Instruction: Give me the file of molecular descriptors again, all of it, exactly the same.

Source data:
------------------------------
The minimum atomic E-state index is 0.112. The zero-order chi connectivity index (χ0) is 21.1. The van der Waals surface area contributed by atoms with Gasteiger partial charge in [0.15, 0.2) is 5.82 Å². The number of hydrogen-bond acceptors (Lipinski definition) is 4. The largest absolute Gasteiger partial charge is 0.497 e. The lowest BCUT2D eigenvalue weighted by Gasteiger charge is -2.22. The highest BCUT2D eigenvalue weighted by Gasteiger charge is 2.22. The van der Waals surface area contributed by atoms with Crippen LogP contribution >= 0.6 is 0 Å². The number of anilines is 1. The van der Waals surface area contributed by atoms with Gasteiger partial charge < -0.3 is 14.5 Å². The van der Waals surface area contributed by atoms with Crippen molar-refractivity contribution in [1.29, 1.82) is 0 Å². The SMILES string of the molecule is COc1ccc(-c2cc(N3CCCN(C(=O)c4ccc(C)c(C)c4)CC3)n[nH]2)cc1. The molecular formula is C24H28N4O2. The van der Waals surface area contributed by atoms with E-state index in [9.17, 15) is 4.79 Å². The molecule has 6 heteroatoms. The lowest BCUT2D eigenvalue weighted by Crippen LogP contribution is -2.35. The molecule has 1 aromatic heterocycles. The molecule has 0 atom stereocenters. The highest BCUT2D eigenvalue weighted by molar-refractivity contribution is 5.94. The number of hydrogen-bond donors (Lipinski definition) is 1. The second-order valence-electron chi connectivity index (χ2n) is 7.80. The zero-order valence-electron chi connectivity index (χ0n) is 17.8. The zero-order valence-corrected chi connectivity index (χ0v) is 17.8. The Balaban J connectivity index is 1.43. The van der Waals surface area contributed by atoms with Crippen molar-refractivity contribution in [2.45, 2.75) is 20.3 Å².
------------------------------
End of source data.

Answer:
The minimum atomic E-state index is 0.112. The zero-order chi connectivity index (χ0) is 21.1. The van der Waals surface area contributed by atoms with Gasteiger partial charge in [0.15, 0.2) is 5.82 Å². The number of hydrogen-bond acceptors (Lipinski definition) is 4. The largest absolute Gasteiger partial charge is 0.497 e. The lowest BCUT2D eigenvalue weighted by Gasteiger charge is -2.22. The highest BCUT2D eigenvalue weighted by Gasteiger charge is 2.22. The van der Waals surface area contributed by atoms with Crippen LogP contribution >= 0.6 is 0 Å². The number of anilines is 1. The van der Waals surface area contributed by atoms with Gasteiger partial charge < -0.3 is 14.5 Å². The van der Waals surface area contributed by atoms with Crippen molar-refractivity contribution in [1.29, 1.82) is 0 Å². The SMILES string of the molecule is COc1ccc(-c2cc(N3CCCN(C(=O)c4ccc(C)c(C)c4)CC3)n[nH]2)cc1. The molecular formula is C24H28N4O2. The van der Waals surface area contributed by atoms with E-state index in [9.17, 15) is 4.79 Å². The molecule has 6 heteroatoms. The lowest BCUT2D eigenvalue weighted by Crippen LogP contribution is -2.35. The molecule has 1 aromatic heterocycles. The molecule has 0 atom stereocenters. The highest BCUT2D eigenvalue weighted by molar-refractivity contribution is 5.94. The number of hydrogen-bond donors (Lipinski definition) is 1. The second-order valence-electron chi connectivity index (χ2n) is 7.80. The zero-order valence-electron chi connectivity index (χ0n) is 17.8. The zero-order valence-corrected chi connectivity index (χ0v) is 17.8. The Balaban J connectivity index is 1.43. The van der Waals surface area contributed by atoms with Crippen molar-refractivity contribution in [2.45, 2.75) is 20.3 Å².